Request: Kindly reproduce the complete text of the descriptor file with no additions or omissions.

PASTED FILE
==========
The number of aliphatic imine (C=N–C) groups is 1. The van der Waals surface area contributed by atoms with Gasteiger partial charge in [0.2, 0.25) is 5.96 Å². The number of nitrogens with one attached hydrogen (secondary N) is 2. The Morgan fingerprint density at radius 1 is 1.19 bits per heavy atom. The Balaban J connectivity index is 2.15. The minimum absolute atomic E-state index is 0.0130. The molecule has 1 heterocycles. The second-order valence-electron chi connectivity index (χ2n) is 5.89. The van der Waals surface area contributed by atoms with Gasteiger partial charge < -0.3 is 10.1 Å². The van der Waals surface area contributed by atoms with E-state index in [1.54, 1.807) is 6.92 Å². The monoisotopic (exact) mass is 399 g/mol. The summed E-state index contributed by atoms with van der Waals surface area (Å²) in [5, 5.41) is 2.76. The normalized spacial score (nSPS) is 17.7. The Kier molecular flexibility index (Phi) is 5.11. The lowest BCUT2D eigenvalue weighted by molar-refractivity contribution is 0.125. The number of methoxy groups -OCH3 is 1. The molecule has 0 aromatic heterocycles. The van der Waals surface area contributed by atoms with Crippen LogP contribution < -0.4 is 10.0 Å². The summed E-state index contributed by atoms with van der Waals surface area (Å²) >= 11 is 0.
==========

The number of aliphatic imine (C=N–C) groups is 1. The van der Waals surface area contributed by atoms with Gasteiger partial charge in [0.2, 0.25) is 5.96 Å². The number of nitrogens with one attached hydrogen (secondary N) is 2. The Morgan fingerprint density at radius 1 is 1.19 bits per heavy atom. The Balaban J connectivity index is 2.15. The minimum absolute atomic E-state index is 0.0130. The molecule has 1 heterocycles. The second-order valence-electron chi connectivity index (χ2n) is 5.89. The van der Waals surface area contributed by atoms with Gasteiger partial charge < -0.3 is 10.1 Å². The van der Waals surface area contributed by atoms with E-state index in [1.54, 1.807) is 6.92 Å². The monoisotopic (exact) mass is 399 g/mol. The summed E-state index contributed by atoms with van der Waals surface area (Å²) in [5, 5.41) is 2.76. The normalized spacial score (nSPS) is 17.7. The Kier molecular flexibility index (Phi) is 5.11. The lowest BCUT2D eigenvalue weighted by molar-refractivity contribution is 0.125. The number of methoxy groups -OCH3 is 1. The molecule has 0 aromatic heterocycles. The van der Waals surface area contributed by atoms with Crippen LogP contribution < -0.4 is 10.0 Å². The summed E-state index contributed by atoms with van der Waals surface area (Å²) >= 11 is 0.